## Lightning and Thunder Video

## Opening

# Lightning and Thunder Video

Watch the video.

- Estimate how many miles away the lightning is.
- What would you have to know to find out how far away the lightning is?

VIDEO: Lightning and Thunder

Watch the video.

- Estimate how many miles away the lightning is.
- What would you have to know to find out how far away the lightning is?

VIDEO: Lightning and Thunder

Analyze the following problem: "How many miles away is the lightning?"

The next step in analyzing the problem is to represent the situation. One approach is to first try to represent the situation using easy numbers.

- How far away is the lightning if there are 5 seconds between the lightning and the sound of the thunder?
- How far away is the lightning if there are 10 seconds between the lightning and the sound of the thunder?

Do you remember the last time you watched the sky glow with streaks of lightning and listened to the resonating claps of thunder? You may have wondered how far away the lightning was from where you stood.

There is a simple rule that says: "The distance of lightning in miles is the time in seconds between the appearance of the lightning and the sound of the thunder, divided by 5." Watch the video again to count the seconds between the lightning and thunder.

To analyze this problem of how far away the lightning is, you need to start by **understanding the situation**. Think about these questions:

- What does the rule tell you about the type of problems you will be solving?
- What information does this rule provide?
- What are the quantities that vary (that is, what are the variables)?
- How are these variables related?
- Which variable is the dependent variable and which is the independent variable?

VIDEO: Lightning and Thunder

A quantity is an amount that can be measured. What can you measure in this situation?

Now that you have used some easy numbers to represent the situation, it's important to make a general representation of the situation that will work for any numbers.

- Make a ratio table showing the relationship between time and distance.
- How could you use your completed ratio table to make a graph?
- Write a formula that shows the relationship between time and distance.
- Make a graph of this formula. How would you label the
*x*-axis (independent variable) and the*y*-axis (dependent variable)? - Make a graph of the formula for distances up to 20 miles.

Use the pairs of numbers in your ratio table as points on your graph.

Use your formula and graph to answer this question about the situation.

- How far away is the lightning if there are 12 seconds between the lightning and the sound of the thunder?

- Make sure you answer the question in the problem.
- Give your solution as a complete sentence.

Think about the last time you observed lightning and thunder. Then look back at your answer to the question about how far away the lightning is when the time between the lightning and thunder is 12 seconds.

- Does your answer make sense based on your observations?

Replay the video to see whether your answer also makes sense for the situation in the video.

Here is a different question about the same situation.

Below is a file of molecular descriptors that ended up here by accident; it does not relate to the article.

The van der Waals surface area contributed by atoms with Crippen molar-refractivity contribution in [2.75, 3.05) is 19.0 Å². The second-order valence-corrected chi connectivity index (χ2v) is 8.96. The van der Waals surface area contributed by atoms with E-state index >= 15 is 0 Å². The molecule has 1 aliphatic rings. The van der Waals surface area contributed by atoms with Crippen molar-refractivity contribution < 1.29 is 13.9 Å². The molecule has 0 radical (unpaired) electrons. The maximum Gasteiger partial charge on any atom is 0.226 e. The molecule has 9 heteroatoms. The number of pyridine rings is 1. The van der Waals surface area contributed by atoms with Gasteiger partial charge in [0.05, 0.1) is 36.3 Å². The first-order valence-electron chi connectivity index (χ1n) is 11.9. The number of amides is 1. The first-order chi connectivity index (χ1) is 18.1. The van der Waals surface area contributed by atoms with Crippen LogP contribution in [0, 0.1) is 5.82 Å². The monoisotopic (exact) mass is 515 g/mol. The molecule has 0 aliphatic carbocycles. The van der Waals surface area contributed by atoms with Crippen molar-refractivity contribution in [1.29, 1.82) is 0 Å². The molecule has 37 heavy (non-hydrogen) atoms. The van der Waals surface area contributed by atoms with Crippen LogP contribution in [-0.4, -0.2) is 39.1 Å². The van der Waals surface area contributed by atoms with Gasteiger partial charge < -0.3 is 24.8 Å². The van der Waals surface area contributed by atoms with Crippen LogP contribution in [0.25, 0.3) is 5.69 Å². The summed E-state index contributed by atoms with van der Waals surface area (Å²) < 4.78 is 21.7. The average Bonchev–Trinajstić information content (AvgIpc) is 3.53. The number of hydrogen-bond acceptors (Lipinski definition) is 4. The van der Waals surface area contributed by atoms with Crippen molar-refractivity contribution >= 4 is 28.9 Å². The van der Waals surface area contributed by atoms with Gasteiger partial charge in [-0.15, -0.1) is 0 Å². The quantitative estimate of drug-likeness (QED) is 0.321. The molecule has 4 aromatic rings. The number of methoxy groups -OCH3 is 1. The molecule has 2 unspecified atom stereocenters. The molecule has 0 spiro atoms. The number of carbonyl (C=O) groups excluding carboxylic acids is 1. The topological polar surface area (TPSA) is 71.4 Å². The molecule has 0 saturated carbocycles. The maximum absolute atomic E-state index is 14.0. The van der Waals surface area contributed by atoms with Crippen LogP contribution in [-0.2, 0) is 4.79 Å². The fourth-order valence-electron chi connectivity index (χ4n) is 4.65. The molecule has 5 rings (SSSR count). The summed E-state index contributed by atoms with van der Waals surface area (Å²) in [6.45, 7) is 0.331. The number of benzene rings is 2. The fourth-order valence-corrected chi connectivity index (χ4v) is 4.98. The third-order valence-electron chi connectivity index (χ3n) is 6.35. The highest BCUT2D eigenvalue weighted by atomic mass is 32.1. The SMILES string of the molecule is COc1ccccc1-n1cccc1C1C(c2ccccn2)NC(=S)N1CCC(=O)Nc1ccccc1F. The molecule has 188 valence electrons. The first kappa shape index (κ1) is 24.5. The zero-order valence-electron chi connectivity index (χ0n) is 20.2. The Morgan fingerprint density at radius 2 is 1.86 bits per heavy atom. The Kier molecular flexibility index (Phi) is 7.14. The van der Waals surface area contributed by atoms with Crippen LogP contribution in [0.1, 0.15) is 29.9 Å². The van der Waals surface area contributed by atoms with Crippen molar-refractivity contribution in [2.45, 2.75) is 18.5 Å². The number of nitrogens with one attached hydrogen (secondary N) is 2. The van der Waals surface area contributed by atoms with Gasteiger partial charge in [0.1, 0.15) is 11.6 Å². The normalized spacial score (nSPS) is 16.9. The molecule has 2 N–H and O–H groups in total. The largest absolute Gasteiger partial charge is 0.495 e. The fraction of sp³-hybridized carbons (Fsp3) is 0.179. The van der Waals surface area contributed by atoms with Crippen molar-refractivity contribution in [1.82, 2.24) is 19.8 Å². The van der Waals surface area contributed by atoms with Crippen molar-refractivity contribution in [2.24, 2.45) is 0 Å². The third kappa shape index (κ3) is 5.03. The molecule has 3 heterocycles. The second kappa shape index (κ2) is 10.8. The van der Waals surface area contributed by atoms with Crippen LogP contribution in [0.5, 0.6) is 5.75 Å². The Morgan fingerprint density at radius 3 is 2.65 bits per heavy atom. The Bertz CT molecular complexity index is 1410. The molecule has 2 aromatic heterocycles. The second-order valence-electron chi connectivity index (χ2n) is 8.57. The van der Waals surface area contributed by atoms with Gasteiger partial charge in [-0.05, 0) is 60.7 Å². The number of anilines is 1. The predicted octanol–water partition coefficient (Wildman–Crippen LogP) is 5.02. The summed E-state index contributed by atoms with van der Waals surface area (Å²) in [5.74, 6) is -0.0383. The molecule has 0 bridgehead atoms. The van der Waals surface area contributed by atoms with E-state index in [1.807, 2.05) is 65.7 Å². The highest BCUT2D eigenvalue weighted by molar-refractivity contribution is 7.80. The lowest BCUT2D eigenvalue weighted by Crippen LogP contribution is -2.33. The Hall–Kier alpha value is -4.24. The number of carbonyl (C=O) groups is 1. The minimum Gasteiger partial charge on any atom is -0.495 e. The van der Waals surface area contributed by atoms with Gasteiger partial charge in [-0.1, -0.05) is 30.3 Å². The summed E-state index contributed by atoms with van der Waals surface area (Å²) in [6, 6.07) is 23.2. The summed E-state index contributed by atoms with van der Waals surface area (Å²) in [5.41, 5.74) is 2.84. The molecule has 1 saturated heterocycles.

- If lightning is 7 miles away, what is the time between the lightning and the sound of the thunder?

- Can you use your ratio table to help you solve this problem?
- Is the ratio for this problem the same as the ratio in your table?

In this lesson, you went through a problem-solving process:

- Understand the Situation
- Represent the Situation
- Answer Questions about the Situation
- Check That Your Answer(s) Makes Sense

How did following that process help you solve any problems about how far away the lightning is in miles?

Support your explanation with examples from your work.

Light travels at a speed of approximately 180,000 miles per second. Thus, you see lightning almost instantaneously after it strikes.

However, sound travels more slowly, which is why you hear thunder only after you have already seen the lightning (generally—it’s possible that you might sometimes hear thunder without having seen any lightning). The differences in the speed of light and the speed of sound account for this occurrence. The greater the distance of the lightning, the greater the delay between the appearance of the lightning and the sound of the thunder.

- What is the speed of sound?

- Take notes about the strategies and tools that your classmates discuss in their presentations.
- As you listen to the presentations, think about the ways that each classmate used the steps of the problem-solving process. Which step(s) do you think were the most helpful for each individual in solving the problem?

As your classmates present, ask questions such as:

- Can you explain how you made your graph?
- How did you decide which measurement units to use for time and distance?
- How did you know your answer was reasonable?
- What tool did you find to be the most helpful for solving the problem? Why?
- What did you do to understand the situation?
- Did you have any errors in your thinking? If so, what were they and how did you correct them?
- How does knowing the time relationship between lightning and thunder help you calculate the distance of lightning from you?
- What mathematical strategies are the most useful in solving a problem in which you are given a relationship between variables and are asked to make predictions?

Write a reflection about the ideas discussed in class today. Use the sentence starter below if you find it to be helpful.

**When I think about lightning and thunder, I see these connections …**